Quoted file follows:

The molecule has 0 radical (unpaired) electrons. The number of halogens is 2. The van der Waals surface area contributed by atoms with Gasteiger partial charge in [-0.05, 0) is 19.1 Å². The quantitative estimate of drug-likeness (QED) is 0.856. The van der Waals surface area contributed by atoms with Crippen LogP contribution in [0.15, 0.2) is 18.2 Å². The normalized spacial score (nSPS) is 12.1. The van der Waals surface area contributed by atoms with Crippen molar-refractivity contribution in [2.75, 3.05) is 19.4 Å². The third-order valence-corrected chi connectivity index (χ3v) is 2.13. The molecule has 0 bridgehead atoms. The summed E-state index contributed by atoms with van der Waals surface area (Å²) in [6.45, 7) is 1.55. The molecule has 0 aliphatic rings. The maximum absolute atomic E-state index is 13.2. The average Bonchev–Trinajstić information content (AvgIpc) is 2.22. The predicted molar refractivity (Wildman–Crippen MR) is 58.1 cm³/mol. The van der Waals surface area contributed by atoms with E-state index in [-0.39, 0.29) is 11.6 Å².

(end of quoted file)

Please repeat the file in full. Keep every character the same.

The molecule has 0 radical (unpaired) electrons. The number of halogens is 2. The van der Waals surface area contributed by atoms with Gasteiger partial charge in [-0.05, 0) is 19.1 Å². The quantitative estimate of drug-likeness (QED) is 0.856. The van der Waals surface area contributed by atoms with Crippen LogP contribution in [0.15, 0.2) is 18.2 Å². The normalized spacial score (nSPS) is 12.1. The van der Waals surface area contributed by atoms with Crippen molar-refractivity contribution in [2.75, 3.05) is 19.4 Å². The third-order valence-corrected chi connectivity index (χ3v) is 2.13. The molecule has 0 bridgehead atoms. The summed E-state index contributed by atoms with van der Waals surface area (Å²) in [6.45, 7) is 1.55. The molecule has 0 aliphatic rings. The maximum absolute atomic E-state index is 13.2. The average Bonchev–Trinajstić information content (AvgIpc) is 2.22. The predicted molar refractivity (Wildman–Crippen MR) is 58.1 cm³/mol. The van der Waals surface area contributed by atoms with E-state index in [-0.39, 0.29) is 11.6 Å².